Chaperone protein Hsp90 a possible key in treating in fungal infections caused by Candida albicans

Katy Pace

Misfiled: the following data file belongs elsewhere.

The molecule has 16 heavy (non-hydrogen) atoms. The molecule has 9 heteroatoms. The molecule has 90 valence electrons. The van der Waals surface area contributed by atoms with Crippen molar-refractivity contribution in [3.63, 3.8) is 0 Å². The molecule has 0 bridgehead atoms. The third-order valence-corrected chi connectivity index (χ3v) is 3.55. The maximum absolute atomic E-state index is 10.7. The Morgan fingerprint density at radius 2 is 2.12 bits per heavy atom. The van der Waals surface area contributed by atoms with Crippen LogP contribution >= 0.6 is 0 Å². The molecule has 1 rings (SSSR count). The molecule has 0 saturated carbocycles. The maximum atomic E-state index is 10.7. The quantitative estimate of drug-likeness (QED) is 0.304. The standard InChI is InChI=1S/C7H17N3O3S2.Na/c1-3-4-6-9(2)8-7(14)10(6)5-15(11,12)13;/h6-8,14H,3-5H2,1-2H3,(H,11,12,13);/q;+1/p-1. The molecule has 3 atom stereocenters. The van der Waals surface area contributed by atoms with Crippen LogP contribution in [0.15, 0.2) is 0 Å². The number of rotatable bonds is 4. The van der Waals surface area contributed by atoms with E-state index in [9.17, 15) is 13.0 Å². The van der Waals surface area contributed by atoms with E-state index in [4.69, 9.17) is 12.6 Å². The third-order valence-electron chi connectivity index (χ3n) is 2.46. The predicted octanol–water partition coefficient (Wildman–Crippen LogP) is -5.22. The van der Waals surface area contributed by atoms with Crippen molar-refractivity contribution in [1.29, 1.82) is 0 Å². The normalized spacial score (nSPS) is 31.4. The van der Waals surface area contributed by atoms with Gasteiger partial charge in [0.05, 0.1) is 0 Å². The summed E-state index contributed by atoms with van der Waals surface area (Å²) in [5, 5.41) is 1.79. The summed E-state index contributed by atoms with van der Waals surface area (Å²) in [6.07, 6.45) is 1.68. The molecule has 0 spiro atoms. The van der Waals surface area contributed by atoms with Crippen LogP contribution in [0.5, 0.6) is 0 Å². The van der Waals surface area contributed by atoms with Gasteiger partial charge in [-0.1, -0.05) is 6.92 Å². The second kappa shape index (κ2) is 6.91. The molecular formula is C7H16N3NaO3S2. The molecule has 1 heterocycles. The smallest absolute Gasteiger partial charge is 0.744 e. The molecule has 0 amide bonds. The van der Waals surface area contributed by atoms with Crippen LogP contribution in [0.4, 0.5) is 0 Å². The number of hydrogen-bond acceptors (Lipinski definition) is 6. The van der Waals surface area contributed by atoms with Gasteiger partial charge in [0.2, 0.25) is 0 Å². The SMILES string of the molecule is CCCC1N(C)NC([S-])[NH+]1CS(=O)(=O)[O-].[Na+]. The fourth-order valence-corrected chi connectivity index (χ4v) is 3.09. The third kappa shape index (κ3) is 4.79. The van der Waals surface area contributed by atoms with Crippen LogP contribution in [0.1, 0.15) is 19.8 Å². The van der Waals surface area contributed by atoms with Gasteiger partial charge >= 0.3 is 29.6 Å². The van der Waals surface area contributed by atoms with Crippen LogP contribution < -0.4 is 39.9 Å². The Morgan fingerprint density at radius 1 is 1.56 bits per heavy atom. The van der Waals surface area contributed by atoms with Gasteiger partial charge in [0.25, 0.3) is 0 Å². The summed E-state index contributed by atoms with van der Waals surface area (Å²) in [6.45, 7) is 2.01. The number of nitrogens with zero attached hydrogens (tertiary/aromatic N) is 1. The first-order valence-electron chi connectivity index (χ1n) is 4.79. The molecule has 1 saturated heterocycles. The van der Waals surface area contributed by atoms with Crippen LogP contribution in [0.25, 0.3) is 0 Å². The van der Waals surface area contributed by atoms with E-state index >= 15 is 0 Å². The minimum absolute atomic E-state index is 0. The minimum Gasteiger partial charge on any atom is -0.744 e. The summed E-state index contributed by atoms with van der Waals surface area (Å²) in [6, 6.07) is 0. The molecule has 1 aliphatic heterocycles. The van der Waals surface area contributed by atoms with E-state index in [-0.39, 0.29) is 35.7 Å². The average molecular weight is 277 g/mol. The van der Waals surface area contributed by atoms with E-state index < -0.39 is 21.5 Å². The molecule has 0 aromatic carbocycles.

With fungal infections on the rise, a clear and decisive treatment is a must. Focusing on Candida albicans and its chaperone protein, Hsp90, there are potential researches that are specific in targeting the protein and discovering its functions in order to cease infections and death. Hsp90 proteins are known to be an effective target in antifungal treatments; however, its direct functions relating to C. albicans are unknown. In laboratories, scientists have discovered that inhibition of Hsp90 will increase the efficacy of important antifungal drugs, including azoles and echinocandins. C. albicans has many virulence traits including, but not limited to, biofilms and morphogenesis. These factors increases the pathogen's ability to adapt and become resistant to drugs. Hsp90 shares a large part in making this possible. With experiments involving model mice and model yeast, Saccharomyces cerevisiae, there is hope in creating a new therapeutic target for Hsp90 and C. albicans.

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